Posted May. 23, 2017 06:16,
Updated May. 23, 2017 06:19
With North Korea making a series of test-firings of ballistic missiles, the South Korean government has revealed its intention to partially allow civil exchange with the North. This raises the possibility of alleviating the level of the sanctions against Pyongyang on May 24, 2010, which prohibits all types of human and material exchange with the communist regime, barring the aid on humanitarian purpose.
“The new Moon Jae-in administration is planning to make a strong response to North Korea’s provocations including their missile tests, but it is of a view that severing the inter-Korean ties is not desirable for the stability of the Korean peninsula,” said Lee Deok-hang, spokesperson of the Ministry of Unification during a regular briefing on Monday. “We will exert flexibility in reviewing the major issues between the two Koreas such as private-level exchanges, provided that it stays within the framework of the sanctions against the North imposed by the international community."
An official from the Unification Ministry said that the contact request filed with the ministry from the civic group Korean Sharing Movement, will be approved on Tuesday. As the South Korean government maintains the view that tangible goods-based humanitarian aid or social and cultural exchanges are not in violation of UN sanctions, it appears that the rest of the 10 supporting communities that filed a contact request with the North will get approvals soon. Civil exchange with North Korea has been practically suspended altogether since the shutdown of the inter-Korean industrial complex in Kaesong in February last year. For now, the Eugene Bell Foundation, a civic organization running a program to treat multiple-drug resistance tuberculosis, remains the only civic entity sending medical aid to the North.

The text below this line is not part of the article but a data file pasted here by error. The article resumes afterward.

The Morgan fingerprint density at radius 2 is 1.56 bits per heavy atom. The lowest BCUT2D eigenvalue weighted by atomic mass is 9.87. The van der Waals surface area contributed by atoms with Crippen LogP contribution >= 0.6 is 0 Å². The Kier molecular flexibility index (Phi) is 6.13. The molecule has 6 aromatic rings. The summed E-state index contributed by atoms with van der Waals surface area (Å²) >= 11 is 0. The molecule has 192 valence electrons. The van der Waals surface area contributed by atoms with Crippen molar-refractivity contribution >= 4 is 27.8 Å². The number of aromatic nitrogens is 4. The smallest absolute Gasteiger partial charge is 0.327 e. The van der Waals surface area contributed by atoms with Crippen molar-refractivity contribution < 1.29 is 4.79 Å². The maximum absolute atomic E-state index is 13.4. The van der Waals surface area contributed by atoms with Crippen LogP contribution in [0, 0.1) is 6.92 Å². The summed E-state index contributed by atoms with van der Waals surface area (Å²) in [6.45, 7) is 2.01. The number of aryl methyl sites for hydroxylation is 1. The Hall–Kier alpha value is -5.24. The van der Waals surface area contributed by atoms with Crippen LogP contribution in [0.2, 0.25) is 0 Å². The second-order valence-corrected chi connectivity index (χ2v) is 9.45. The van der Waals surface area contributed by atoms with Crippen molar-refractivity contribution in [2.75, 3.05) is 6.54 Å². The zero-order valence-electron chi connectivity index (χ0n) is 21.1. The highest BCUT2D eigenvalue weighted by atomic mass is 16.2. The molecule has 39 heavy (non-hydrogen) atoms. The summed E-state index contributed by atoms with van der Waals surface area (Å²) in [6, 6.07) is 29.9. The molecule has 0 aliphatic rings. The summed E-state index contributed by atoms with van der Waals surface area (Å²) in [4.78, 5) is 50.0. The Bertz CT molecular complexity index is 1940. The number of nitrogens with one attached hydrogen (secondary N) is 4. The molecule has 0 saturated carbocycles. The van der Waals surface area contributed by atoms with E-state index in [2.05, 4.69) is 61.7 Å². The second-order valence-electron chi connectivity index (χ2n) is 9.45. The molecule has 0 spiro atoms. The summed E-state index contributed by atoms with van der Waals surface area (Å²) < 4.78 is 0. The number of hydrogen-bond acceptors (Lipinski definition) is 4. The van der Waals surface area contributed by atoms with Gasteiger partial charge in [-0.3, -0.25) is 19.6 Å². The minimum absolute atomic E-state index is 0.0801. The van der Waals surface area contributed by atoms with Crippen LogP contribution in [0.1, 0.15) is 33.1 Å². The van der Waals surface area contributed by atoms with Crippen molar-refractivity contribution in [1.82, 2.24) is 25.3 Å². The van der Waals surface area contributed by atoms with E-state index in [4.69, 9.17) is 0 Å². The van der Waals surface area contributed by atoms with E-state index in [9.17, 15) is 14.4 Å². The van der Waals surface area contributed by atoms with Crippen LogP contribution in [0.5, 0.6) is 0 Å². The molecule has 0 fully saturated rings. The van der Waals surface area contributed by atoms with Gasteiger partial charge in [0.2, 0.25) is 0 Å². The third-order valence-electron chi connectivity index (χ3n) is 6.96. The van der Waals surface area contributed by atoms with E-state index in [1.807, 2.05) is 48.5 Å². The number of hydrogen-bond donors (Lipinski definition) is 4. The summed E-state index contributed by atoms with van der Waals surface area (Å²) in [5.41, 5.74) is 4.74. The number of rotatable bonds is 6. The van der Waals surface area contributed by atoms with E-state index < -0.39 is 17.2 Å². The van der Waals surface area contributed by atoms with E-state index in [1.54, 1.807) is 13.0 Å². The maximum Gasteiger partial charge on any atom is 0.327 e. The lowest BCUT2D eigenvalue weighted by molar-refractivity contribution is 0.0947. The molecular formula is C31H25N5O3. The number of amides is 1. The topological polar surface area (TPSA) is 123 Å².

The decision to renew humanitarian aid for North Korea was made right after Jung Ui-yong, the chief of the National Security Office, stressed the need to restore inter-Korean ties on Monday. It appears that the government perceives civil exchange as a separate issue from the North’s test-firing a couple of ballistic missiles over the course of a week.
“If we stop humanitarian aid over a launch of missiles, it would not be differentiated from the former Park Geun-hye administration’s policy towards North Korea,” said an official.